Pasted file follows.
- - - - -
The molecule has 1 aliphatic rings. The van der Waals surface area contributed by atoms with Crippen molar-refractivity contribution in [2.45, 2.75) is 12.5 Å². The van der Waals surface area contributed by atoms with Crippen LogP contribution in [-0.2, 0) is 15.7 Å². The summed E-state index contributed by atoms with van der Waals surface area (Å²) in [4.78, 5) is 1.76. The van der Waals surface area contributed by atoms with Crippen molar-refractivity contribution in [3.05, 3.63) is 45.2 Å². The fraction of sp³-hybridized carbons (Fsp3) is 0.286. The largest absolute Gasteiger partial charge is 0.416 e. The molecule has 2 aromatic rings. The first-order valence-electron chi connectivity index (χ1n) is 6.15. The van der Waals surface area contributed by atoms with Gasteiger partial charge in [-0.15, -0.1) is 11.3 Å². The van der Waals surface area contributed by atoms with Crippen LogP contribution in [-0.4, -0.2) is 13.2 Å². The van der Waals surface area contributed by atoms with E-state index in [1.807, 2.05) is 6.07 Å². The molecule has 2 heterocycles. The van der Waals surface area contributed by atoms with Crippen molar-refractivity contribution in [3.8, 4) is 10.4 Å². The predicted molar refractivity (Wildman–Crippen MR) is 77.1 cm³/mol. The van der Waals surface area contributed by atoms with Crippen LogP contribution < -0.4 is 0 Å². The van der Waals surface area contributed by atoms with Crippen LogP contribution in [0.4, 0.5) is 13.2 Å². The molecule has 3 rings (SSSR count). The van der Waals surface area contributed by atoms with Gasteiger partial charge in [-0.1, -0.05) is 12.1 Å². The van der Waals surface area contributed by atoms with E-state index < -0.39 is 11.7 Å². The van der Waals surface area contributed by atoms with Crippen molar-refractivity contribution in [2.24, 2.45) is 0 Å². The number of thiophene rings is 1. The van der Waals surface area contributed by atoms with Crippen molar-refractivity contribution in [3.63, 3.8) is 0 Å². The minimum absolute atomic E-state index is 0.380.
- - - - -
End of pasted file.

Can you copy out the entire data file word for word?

The molecule has 1 aliphatic rings. The van der Waals surface area contributed by atoms with Crippen molar-refractivity contribution in [2.45, 2.75) is 12.5 Å². The van der Waals surface area contributed by atoms with Crippen LogP contribution in [-0.2, 0) is 15.7 Å². The summed E-state index contributed by atoms with van der Waals surface area (Å²) in [4.78, 5) is 1.76. The van der Waals surface area contributed by atoms with Crippen molar-refractivity contribution in [3.05, 3.63) is 45.2 Å². The fraction of sp³-hybridized carbons (Fsp3) is 0.286. The largest absolute Gasteiger partial charge is 0.416 e. The molecule has 2 aromatic rings. The first-order valence-electron chi connectivity index (χ1n) is 6.15. The van der Waals surface area contributed by atoms with Gasteiger partial charge in [-0.15, -0.1) is 11.3 Å². The van der Waals surface area contributed by atoms with Crippen LogP contribution in [-0.4, -0.2) is 13.2 Å². The van der Waals surface area contributed by atoms with E-state index in [1.807, 2.05) is 6.07 Å². The molecule has 2 heterocycles. The van der Waals surface area contributed by atoms with Crippen molar-refractivity contribution in [3.8, 4) is 10.4 Å². The predicted molar refractivity (Wildman–Crippen MR) is 77.1 cm³/mol. The van der Waals surface area contributed by atoms with Crippen LogP contribution < -0.4 is 0 Å². The van der Waals surface area contributed by atoms with Crippen LogP contribution in [0.4, 0.5) is 13.2 Å². The molecule has 3 rings (SSSR count). The van der Waals surface area contributed by atoms with Gasteiger partial charge in [-0.1, -0.05) is 12.1 Å². The van der Waals surface area contributed by atoms with E-state index < -0.39 is 11.7 Å². The van der Waals surface area contributed by atoms with Crippen molar-refractivity contribution in [2.24, 2.45) is 0 Å². The number of thiophene rings is 1. The van der Waals surface area contributed by atoms with Crippen molar-refractivity contribution in [3.63, 3.8) is 0 Å². The minimum absolute atomic E-state index is 0.380.